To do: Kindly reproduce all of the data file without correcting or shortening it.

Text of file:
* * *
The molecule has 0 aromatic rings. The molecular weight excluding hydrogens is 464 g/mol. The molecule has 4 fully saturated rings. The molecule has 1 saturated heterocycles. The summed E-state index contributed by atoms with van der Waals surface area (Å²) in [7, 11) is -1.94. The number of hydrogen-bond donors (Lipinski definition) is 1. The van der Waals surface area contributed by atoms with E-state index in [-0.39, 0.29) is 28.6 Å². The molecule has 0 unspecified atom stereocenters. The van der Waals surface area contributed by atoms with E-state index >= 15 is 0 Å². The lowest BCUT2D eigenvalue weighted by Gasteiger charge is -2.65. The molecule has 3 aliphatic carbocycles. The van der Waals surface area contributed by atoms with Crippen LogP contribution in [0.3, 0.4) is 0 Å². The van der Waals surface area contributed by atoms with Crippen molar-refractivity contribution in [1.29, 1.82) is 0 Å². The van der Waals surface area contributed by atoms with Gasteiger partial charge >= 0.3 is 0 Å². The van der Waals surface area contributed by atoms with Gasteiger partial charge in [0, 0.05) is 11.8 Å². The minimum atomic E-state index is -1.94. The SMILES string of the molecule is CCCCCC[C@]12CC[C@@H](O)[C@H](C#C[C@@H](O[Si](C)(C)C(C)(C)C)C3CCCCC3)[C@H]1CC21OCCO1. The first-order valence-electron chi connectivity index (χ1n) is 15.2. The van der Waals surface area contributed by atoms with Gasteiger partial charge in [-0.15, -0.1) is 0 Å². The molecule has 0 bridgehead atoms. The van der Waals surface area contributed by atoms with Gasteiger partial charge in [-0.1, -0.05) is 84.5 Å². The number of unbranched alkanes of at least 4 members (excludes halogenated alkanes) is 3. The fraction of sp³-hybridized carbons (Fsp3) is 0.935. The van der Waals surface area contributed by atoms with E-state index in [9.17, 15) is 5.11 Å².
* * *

The molecule has 0 aromatic rings. The molecular weight excluding hydrogens is 464 g/mol. The molecule has 4 fully saturated rings. The molecule has 1 saturated heterocycles. The summed E-state index contributed by atoms with van der Waals surface area (Å²) in [7, 11) is -1.94. The number of hydrogen-bond donors (Lipinski definition) is 1. The van der Waals surface area contributed by atoms with E-state index in [-0.39, 0.29) is 28.6 Å². The molecule has 0 unspecified atom stereocenters. The van der Waals surface area contributed by atoms with E-state index >= 15 is 0 Å². The lowest BCUT2D eigenvalue weighted by Gasteiger charge is -2.65. The molecule has 3 aliphatic carbocycles. The van der Waals surface area contributed by atoms with Crippen LogP contribution in [0.3, 0.4) is 0 Å². The van der Waals surface area contributed by atoms with Crippen molar-refractivity contribution in [1.29, 1.82) is 0 Å². The van der Waals surface area contributed by atoms with Gasteiger partial charge >= 0.3 is 0 Å². The van der Waals surface area contributed by atoms with Gasteiger partial charge in [0, 0.05) is 11.8 Å². The minimum atomic E-state index is -1.94. The SMILES string of the molecule is CCCCCC[C@]12CC[C@@H](O)[C@H](C#C[C@@H](O[Si](C)(C)C(C)(C)C)C3CCCCC3)[C@H]1CC21OCCO1. The first-order valence-electron chi connectivity index (χ1n) is 15.2. The van der Waals surface area contributed by atoms with Gasteiger partial charge in [-0.15, -0.1) is 0 Å². The molecule has 0 bridgehead atoms. The van der Waals surface area contributed by atoms with Gasteiger partial charge in [-0.1, -0.05) is 84.5 Å². The number of unbranched alkanes of at least 4 members (excludes halogenated alkanes) is 3. The fraction of sp³-hybridized carbons (Fsp3) is 0.935. The van der Waals surface area contributed by atoms with E-state index in [9.17, 15) is 5.11 Å².